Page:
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Eleanor Holmes Norton Pushes for Language Allowing Filming on Capitol Grounds

D.C. Del. Eleanor Holmes Norton (D) is among the latest group of lawmakers pushing appropriators to consider inserting new language into the anticipated six-month stopgap measure to float the government through March 2013.

Her priority? Securing commercial filming and photography rights in Union Square, the parcel of land beyond the West Front of the Capitol.

Union Square was, until the winter of 2011, under National Park Service jurisdiction. It was the only place on Capitol grounds where commercial filmmakers and photographers were permitted to collect footage.

But putting the land under Congress’ control left the future of such filming uncertain. Shortly after the handoff, the Capitol Police Board agreed to grandfather-in the old NPS policy relating to commercial filming. Meanwhile, the Senate Appropriations Committee and the full House have endorsed versions of the legislative branch appropriations bill for fiscal 2013 that would write the policy into law.

If House and Senate leadership makes good on its agreement to extend existing funding levels and provisions through the first half of fiscal 2013, however, the opportunity to seize on a rare bicameral and bipartisan agreement on an important issue might be lost. Norton wants to erase any uncertainty for present and future filmmakers and photographers seeking shoots at Union Square.

“I write now to encourage you to avoid a delay in implementing your decision,” Norton wrote in a recent letter to the chairmen and ranking members of the House and Senate legislative branch subcommittees. “The priority that you have given this matter, and what we have learned from our own discussions with affected agencies, reinforces the importance of this request to thousands of Americans, to visitors and to commercial photographers and filmmakers who depend upon access to this site.”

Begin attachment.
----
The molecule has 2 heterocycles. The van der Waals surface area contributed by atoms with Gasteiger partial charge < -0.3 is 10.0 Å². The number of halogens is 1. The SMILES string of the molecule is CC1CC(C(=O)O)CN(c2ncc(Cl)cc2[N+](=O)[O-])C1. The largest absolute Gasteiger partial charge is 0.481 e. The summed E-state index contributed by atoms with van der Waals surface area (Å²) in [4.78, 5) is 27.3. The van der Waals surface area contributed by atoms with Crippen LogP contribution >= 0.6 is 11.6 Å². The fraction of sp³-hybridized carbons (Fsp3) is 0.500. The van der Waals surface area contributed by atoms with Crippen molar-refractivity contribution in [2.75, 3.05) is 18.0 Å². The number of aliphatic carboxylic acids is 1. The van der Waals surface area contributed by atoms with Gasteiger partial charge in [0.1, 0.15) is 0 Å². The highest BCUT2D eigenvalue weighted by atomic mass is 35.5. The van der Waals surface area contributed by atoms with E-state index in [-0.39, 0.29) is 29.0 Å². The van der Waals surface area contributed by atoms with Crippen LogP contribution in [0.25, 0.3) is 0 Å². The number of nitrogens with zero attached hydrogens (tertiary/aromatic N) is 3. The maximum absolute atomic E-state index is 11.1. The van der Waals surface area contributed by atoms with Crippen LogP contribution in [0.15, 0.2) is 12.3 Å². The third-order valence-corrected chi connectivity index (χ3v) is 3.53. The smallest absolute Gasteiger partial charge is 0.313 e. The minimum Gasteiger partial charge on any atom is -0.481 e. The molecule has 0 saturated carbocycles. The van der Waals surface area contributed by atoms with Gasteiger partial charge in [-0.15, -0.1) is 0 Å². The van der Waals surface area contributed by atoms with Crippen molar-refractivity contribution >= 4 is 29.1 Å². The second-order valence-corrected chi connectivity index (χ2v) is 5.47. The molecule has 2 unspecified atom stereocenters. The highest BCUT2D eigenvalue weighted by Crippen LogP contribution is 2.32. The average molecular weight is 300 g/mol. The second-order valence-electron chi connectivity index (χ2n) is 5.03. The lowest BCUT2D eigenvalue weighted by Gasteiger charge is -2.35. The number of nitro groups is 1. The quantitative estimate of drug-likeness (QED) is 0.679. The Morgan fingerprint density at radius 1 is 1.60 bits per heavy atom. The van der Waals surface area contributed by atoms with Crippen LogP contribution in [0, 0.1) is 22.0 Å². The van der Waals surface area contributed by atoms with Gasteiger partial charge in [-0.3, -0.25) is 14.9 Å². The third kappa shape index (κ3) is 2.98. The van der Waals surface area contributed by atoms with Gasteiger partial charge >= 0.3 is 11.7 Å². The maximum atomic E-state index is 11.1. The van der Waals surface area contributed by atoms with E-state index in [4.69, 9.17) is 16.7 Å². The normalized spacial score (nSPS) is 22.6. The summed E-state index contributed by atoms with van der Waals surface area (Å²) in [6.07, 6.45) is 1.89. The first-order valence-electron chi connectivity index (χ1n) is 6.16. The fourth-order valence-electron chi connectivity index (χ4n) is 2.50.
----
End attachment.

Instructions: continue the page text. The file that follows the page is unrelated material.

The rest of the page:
Norton also said in the letter that she hopes appropriators will consider expanding commercial filming and photography rights to other areas across the Capitol campus. D.C. has an Office of Motion Picture and Television Development whose director, Crystal Palmer, has indicated in the past that allowing permits for shots of the historic structure and grounds would be a boon for the local economy.

“This is a major venue for the District when it goes to market,” Palmer told Roll Call in January, when stakeholders were first beginning to consider the implications of the land transfer. “We want the commercial end of the business, the Hollywood production base, because they are very, very lucrative.”